Brain organoid model shows molecular signs of Alzheimer’s before birth

In a model of human fetal brain development, Emory researchers can see perturbations of epigenetic markers in cells derived from people with familial early-onset Alzheimer’s disease, which takes decades to appear. This suggests that in people who inherit mutations linked to early-onset Alzheimer’s, it would be possible to detect molecular changes in their brains before birth. The results were published in the journal Cell Reports. “The beauty of using organoids is that they allow us to Read more

The earliest spot for Alzheimer's blues

How the most common genetic risk factor in AD interacts with the earliest site of neurodegeneration Read more

Make ‘em fight: redirecting neutrophils in CF

Why do people with cystic fibrosis (CF) have such trouble with lung infections? The conventional view is that people with CF are at greater risk for lung infections because thick, sticky mucus builds up in their lungs, allowing bacteria to thrive. CF is caused by a mutation that affects the composition of the mucus. Rabindra Tirouvanziam, an immunologist at Emory, says a better question is: what type of cell is supposed to be fighting the Read more

Emory Hope Clinic

Emory plays leading role in landmark HIV prevention study of injectable long-acting cabotegravir

Emory University played a key role in a landmark international study evaluating the safety and efficacy of the long-acting, injectable drug, cabotegravir (CAB LA), for HIV prevention.

The randomized, controlled, double-blind study found that cabotegravir was 69% more effective (95% CI 41%-84%) in preventing HIV acquisition in men who have sex with men (MSM) and transgender women who have sex with men when compared to the current standard of care, daily oral emtricitabine/tenofovir disoproxil fumarate 200 mg and 300 mg (FTC/TDF) tablets.

The study achieved its primary objective of non-inferiority with the difference approaching superiority in favor of cabotegravir, pending final analysis.

The findings were so positive that, during a planned review of study data, an independent Data and Safety Monitoring Board (DSMB) recommended the study results be announced as soon as possible. The study sponsor, the National Institute of Allergy and Infectious Diseases (NIAID), part of the National Institutes of Health, agreed with that recommendation.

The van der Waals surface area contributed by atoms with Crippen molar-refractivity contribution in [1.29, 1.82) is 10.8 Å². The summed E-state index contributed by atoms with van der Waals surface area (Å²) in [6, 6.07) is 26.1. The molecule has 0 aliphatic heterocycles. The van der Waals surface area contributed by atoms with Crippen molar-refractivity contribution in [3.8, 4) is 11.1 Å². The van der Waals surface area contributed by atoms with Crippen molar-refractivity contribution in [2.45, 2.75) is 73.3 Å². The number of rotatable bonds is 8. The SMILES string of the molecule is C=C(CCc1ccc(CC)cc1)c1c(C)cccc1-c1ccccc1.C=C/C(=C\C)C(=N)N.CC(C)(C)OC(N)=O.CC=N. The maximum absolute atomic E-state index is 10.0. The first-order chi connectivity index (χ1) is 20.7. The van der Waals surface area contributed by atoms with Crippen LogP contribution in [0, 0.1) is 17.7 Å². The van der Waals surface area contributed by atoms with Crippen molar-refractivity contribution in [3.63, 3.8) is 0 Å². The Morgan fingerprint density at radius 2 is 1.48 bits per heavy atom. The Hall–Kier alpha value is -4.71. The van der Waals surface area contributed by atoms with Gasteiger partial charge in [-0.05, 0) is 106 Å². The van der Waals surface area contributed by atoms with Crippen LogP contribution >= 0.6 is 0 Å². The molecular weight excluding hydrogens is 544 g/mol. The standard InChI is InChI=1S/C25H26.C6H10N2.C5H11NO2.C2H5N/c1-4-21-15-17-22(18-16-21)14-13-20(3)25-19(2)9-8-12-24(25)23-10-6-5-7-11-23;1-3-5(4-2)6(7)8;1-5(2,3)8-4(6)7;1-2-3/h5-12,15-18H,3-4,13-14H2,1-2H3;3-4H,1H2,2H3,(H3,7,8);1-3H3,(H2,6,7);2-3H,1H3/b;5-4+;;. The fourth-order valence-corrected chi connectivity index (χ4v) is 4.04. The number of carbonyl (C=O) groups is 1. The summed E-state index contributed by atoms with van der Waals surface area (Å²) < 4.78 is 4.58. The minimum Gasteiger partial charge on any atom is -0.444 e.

Emory, through the Emory-CDC HIV Clinical Trials Unit, enrolled 7% of the study’s more than 4,500 worldwide participants at three of its clinical research sites: The Hope Clinic (86 participants) and the Ponce de Leon Center (35 participants) in Atlanta and at the CDC’s Silom Community Clinic in Bangkok, Thailand (203 participants).

“This is a landmark study with a new approach that will change how HIV prevention is being done and will open the field to future interventions,” says Carlos del Rio, MD, the executive associate dean, Emory University School of Medicine at Grady Health System. Del Rio is a member of the study team and the principal investigator at the Ponce de Leon Center.

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Posted on by Wayne Drash in Uncategorized Leave a comment

Four hot projects at Emory in 2017

Once activated by cancer immunotherapy drugs, T cells still need fuel (CD28)

— Rafi Ahmed’s lab at Emory Vaccine Center. Also see T cell revival predicts lung cancer outcomes. At Thursday’s Winship symposium on cancer immunotherapy, Rafi said the name of the game is now combinations, with an especially good one being PD-1 inhibitors plus IL2.

Pilot study shows direct amygdala stimulation can enhance human memory

— Cory Inman, Joe Manns, Jon Willie. Effects being optimized, see SFN abstract.

Immune responses of five returning travelers infected by Zika virus

— Lilin Lai, Mark Mulligan. Covered here, Emory Hope Clinic and Baylor have data from more patients.

Frog slime kills flu virus

— Joshy Jacob’s lab at Emory Vaccine Center. A follow-up peptide with a name referencing Star Wars is coming.

Posted on by Quinn Eastman in Uncategorized Leave a comment